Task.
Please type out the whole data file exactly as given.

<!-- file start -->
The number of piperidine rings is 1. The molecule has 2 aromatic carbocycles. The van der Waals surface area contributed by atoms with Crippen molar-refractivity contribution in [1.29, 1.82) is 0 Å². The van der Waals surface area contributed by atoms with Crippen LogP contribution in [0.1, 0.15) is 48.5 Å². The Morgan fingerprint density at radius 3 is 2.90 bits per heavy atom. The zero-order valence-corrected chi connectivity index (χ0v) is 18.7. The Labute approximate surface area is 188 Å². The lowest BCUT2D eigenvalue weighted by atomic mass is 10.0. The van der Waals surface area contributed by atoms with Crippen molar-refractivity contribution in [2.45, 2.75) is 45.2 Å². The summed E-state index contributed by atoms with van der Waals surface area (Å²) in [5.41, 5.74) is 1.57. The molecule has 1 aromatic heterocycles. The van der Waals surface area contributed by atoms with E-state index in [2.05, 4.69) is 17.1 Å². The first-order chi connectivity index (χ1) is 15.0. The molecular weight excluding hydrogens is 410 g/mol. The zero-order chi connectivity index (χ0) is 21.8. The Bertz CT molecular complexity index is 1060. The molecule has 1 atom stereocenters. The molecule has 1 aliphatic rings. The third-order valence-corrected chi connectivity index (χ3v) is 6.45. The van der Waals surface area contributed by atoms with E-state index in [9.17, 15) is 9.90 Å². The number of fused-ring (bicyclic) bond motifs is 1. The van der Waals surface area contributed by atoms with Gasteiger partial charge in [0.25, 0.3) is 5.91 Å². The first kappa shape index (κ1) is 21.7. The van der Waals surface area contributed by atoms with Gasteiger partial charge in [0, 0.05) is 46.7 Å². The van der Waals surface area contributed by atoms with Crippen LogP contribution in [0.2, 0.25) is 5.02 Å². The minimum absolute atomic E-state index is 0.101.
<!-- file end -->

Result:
The number of piperidine rings is 1. The molecule has 2 aromatic carbocycles. The van der Waals surface area contributed by atoms with Crippen molar-refractivity contribution in [1.29, 1.82) is 0 Å². The van der Waals surface area contributed by atoms with Crippen LogP contribution in [0.1, 0.15) is 48.5 Å². The Morgan fingerprint density at radius 3 is 2.90 bits per heavy atom. The zero-order valence-corrected chi connectivity index (χ0v) is 18.7. The Labute approximate surface area is 188 Å². The lowest BCUT2D eigenvalue weighted by atomic mass is 10.0. The van der Waals surface area contributed by atoms with Crippen molar-refractivity contribution in [2.45, 2.75) is 45.2 Å². The summed E-state index contributed by atoms with van der Waals surface area (Å²) in [5.41, 5.74) is 1.57. The molecule has 1 aromatic heterocycles. The van der Waals surface area contributed by atoms with E-state index in [2.05, 4.69) is 17.1 Å². The first-order chi connectivity index (χ1) is 15.0. The molecular weight excluding hydrogens is 410 g/mol. The zero-order chi connectivity index (χ0) is 21.8. The Bertz CT molecular complexity index is 1060. The molecule has 1 atom stereocenters. The molecule has 1 aliphatic rings. The third-order valence-corrected chi connectivity index (χ3v) is 6.45. The van der Waals surface area contributed by atoms with E-state index in [9.17, 15) is 9.90 Å². The number of fused-ring (bicyclic) bond motifs is 1. The van der Waals surface area contributed by atoms with Gasteiger partial charge in [0.25, 0.3) is 5.91 Å². The first kappa shape index (κ1) is 21.7. The van der Waals surface area contributed by atoms with Gasteiger partial charge in [0, 0.05) is 46.7 Å². The van der Waals surface area contributed by atoms with Crippen LogP contribution in [0.2, 0.25) is 5.02 Å². The minimum absolute atomic E-state index is 0.101.